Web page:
Let’s talk about the studio(s) before the challenge. There are various Yoga Vida locations in Manhattan and Brooklyn. I’ve only visited
the Union Square and NoHo studios.
I heard about YV from yoga instructors on Instagram. I started going to YV for the community (donation-based) classes because I was looking for something affordable.
One day while I was there, I saw these posted on the walls:
I was stoked and had to sign up for the Harry Potter yoga workshop! I went and had so much fun. The room was packed with other HP fans and it was just a welcoming atmosphere.
After YV posted and emailed about the 30 day challenge, I wondered if I could actually do it. I believed I could, but I wasn’t sure if it was too much or if I’d get tired of it. I like a good challenge, so I thought, why not? I didn’t have anything to lose besides money and time. I’d be exercising anyways, so it’d be a good way to keep myself in check. There were also incentives if you completed the challenge, so that helped.
After I committed to the challenge, I saw another cool workshop posted:
After seeing this, I was basically hooked on YV. I signed up for the Hamilton yoga workshop and regretted nothing. I also was glad since it would count as one of the classes for the challenge.
For the challenge, I was told I could either do 30 consecutive days of yoga or just be present for 30 yoga classes within the span of 30 days.
Since I thought I couldn’t keep up with 30 consecutive days, some days I doubled up on classes, which was a fun challenge. (A challenge within a challenge. It was a challenge-ception!)
YV classes range from: basic, flow, heated flow, meditation, restorative, etc.
I normally stuck to the community classes, although I love restorative yoga for those days where you’re just not feelin’ it.
The challenge ended up changing my mindset and my body.
-I get “yoga face” when I’m super concentrated. I learned to relax and let my body do what it wants and needs.
-Sometimes it really is mind over matter. One day I wasn’t feelin’ it and I was just going through the motions of class, not really thinking much. But it was the first time I comfortably stayed up in a shalabasana (and my chest/legs were raised higher than normal!) Normally, that’s a pose I dread, but not thinking, “Ugh” when I knew it was happening actually helped me stay in the pose.
-Since I went to a lot of the community classes, the instructors differed most times. I loved some flows and hated others. Or I thought I did, at least. Then I realized after going to the same instructors week after week that it was all in my head. The practice is what you make it. Instructors teach differently, and that’s the beauty of the practice. I got to experience that and it was refreshing to my ears and mind.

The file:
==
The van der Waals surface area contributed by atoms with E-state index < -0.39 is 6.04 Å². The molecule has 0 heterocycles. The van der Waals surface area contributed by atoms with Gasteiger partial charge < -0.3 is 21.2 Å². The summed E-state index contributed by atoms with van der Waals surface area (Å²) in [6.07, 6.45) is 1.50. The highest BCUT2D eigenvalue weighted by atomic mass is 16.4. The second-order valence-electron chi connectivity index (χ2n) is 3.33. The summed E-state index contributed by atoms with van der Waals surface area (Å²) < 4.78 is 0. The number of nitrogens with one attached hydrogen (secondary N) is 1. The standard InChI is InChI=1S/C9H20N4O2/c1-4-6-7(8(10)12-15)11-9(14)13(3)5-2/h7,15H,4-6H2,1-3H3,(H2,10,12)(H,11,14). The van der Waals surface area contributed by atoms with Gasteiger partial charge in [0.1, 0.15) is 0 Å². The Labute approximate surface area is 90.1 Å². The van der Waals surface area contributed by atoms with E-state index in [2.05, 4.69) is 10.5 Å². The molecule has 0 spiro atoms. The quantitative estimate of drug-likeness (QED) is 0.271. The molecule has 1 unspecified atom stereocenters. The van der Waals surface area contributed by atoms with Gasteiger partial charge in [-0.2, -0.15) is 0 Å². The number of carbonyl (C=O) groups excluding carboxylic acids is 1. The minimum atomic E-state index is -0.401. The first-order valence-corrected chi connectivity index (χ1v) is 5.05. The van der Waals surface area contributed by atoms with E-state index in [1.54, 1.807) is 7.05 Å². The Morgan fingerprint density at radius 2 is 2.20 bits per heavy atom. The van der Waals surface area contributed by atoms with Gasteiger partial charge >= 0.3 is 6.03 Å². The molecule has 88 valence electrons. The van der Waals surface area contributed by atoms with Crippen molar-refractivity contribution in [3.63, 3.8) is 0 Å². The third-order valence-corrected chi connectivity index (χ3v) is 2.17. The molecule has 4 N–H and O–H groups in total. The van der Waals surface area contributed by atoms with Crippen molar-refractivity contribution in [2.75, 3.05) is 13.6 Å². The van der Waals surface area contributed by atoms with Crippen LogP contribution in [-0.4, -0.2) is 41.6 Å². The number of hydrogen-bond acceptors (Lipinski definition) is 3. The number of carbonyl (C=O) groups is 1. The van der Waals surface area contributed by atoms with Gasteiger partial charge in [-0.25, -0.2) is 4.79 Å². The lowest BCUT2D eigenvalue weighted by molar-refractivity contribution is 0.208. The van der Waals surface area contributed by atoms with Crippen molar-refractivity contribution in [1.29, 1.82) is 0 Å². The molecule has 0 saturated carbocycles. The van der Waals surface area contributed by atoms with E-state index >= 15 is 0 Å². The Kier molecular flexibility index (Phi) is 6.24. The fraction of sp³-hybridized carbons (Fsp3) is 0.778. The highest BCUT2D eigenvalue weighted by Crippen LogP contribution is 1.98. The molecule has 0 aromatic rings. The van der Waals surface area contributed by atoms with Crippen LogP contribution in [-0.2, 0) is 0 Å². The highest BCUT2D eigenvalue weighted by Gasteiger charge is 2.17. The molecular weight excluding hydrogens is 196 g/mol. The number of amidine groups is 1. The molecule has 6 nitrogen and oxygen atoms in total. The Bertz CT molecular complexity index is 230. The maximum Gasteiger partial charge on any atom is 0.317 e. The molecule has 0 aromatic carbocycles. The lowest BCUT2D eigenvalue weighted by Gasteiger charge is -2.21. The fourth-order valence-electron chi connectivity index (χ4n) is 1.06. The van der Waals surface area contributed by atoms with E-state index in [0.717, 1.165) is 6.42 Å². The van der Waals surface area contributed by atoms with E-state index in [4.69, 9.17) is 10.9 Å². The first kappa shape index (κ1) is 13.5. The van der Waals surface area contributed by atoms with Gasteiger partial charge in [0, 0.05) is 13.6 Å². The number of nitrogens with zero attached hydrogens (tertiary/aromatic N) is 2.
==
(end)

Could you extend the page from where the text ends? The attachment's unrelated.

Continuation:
-Everything is harder in yoga now that I’m 25 and not 15.
-I’m still working on perfecting basic yoga postures. For example, downward dog is harder to get in to than I thought because I wasn’t really lifting my hips high enough or drawing my chest back toward my thighs enough.
-I learned what to pay attention to for when instructors adjusted me. For example, I’m always getting adjusted when I go into a trikonasana and when I go into parivrtta trikonasana. This made me wonder what I was doing wrong or what I could be doing better in those poses.
*Side note: If you keep your mat at your yoga studio, put your name on it. I didn’t put my name on mine and I left it at YV the whole month for the challenge. One day, my mat was gone. I searched every single cubby but couldn’t find it. I figured someone must’ve grabbed it by mistake. However, once they rolled it out, they would’ve seen it clearly wasn’t theirs. It had little rips/tears all over. I got it for free and it had no grip whatsoever. I wasn’t really that mad when I couldn’t find it, but I was irritated. What if I had an expensive mat and it just disappeared? So yes, it’s my fault for not putting my name on it. But also, check the mat you grab before you grab it. A YV employee helped search the lost & found and checked the cubbies again, but no luck. She mentioned seeing someone walk out with a mat that matched my description earlier that day. **Also, YV was doing a yoga mat spring cleaning, so members were prompted often to remember to take their mats home by the end of the month instead of leaving them in the cubbies since leftover ones would be donated. I contemplated donating mine anyways, so really, I’m OK. But it’s not OK that someone just took a mat that wasn’t theirs. Anyways, moving on.
A month of yoga really opened up my shoulders, which I desperately needed. I’m grateful for that because I didn’t know what to expect.
I learned a lot about willpower. Some days were rough. Some days were easy. Some days I ended up cancelling. I cancelled because I knew my body couldn’t take it and I needed to rest, or I just wasn’t feeling up for it. I did a lot of doubling up where I took a class in the afternoon and a class at night. Throughout this month, I was also doing other physical activities on top of the 30 day yoga challenge, so perhaps that changes things.
Overall, if you haven’t done a 30 day yoga challenge before, I’d recommend it. This was my first one and I’d do it again in the future.
I learned more than I expected to and I’m glad I stuck to it when I thought I was going to give up.